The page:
I'm reading the T. Y. Lam's A First Course in Noncommutative Rings, Theorem (3.1), page 32. In the proof, Lam asserts that the following fact is "easily seen":

Let $R$ be a ring with identity (not necessarily commutative) and let $I$ be an ideal in the usual ring $M_n(R)$ of the $n\times n$ matrices with entries in $R$. Show that $\mathfrak{A}=\{a_{11}\in R\,:\, (a_{ij})\in I\}$ is an ideal in $R$.

But I cannot understand it. If $a_{11}$ and $b_{11}\in \mathfrak{A}$, then, ok, $a_{11}+b_{11}\in \mathfrak{A}$ since $a_{11}+b_{11}$ is a $(1,1)$-entry of a matrix in $I$, namely, that matrix which is sum of the matrices who yield both $a_{11}$ and $b_{11}$. But how do I know that $a_{11}b_{11}\in \mathfrak{A}$? When I do the usual product of both matrices, I only know that $$c_{11}=\sum_{i=1}^na_{1i}b_{i1}\in \mathfrak{A}...$$ but not that the isolated term $a_{11}b_{11}\in \mathfrak{A}$...

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    $\begingroup$ You don't want $a_{11}b_{11}$ in your ideal, you want $ca_{11}$ and $a_{11}c$ in your ideal for all $c\in R$. Don't forget that these are the top left entries of $(cI)A$ and $A(cI)$. $\endgroup$ – Lord Shark the Unknown Jul 8 '17 at 18:23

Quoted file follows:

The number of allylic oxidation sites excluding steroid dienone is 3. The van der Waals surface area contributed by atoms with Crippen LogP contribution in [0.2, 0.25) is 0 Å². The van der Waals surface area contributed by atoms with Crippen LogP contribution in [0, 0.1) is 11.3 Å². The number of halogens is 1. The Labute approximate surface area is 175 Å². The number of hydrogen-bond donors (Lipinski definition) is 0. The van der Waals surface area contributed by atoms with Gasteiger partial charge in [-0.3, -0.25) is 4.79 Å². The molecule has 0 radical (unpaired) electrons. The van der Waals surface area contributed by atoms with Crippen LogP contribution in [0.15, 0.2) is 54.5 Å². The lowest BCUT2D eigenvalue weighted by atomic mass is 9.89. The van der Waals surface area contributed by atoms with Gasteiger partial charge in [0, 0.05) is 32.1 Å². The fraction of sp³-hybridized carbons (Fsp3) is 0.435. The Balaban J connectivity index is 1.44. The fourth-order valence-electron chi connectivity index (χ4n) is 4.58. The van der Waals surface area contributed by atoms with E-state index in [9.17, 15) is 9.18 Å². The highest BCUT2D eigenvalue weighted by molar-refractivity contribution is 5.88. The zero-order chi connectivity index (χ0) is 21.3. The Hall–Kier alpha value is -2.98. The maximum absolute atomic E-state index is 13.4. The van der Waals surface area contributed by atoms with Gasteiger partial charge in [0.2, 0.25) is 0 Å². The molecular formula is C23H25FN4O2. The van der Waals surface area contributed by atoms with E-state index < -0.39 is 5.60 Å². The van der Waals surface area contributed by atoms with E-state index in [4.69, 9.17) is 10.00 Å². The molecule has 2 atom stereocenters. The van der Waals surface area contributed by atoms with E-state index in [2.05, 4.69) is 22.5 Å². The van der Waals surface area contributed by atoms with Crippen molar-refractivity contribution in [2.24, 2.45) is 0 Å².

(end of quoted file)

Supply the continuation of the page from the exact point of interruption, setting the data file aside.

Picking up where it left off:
First of all, you need to show that $a_{11}r\in\mathfrak{A}$ (and also $ra_{11}\in\mathfrak{A}$) for every $r\in R$, not just $r\in\mathfrak{A}$. And in order to show this, you get to use the fact that $I$ is an ideal, so that if $A\in I$, then $AB\in I$ (and $BA\in I$) for every $B\in M_n(R)$. As you say, when you multiply $A$ and $B$ you will get that $\sum_{i=1}^na_{1i}b_{i1}\in\mathfrak{A}$. But the key here is that you can choose $B$ to be any matrix at all, so you can choose the entries $b_{i1}$ to be any elements of $R$ at all. So you're free to just choose $b_{11}=r$ and $b_{1i}=0$ for $i\neq 1$, to get $a_{11}r\in \mathfrak{A}$. Similarly, you can choose $B$ so that $BA\in I$ gives you $ra_{11}\in\mathfrak{A}$.


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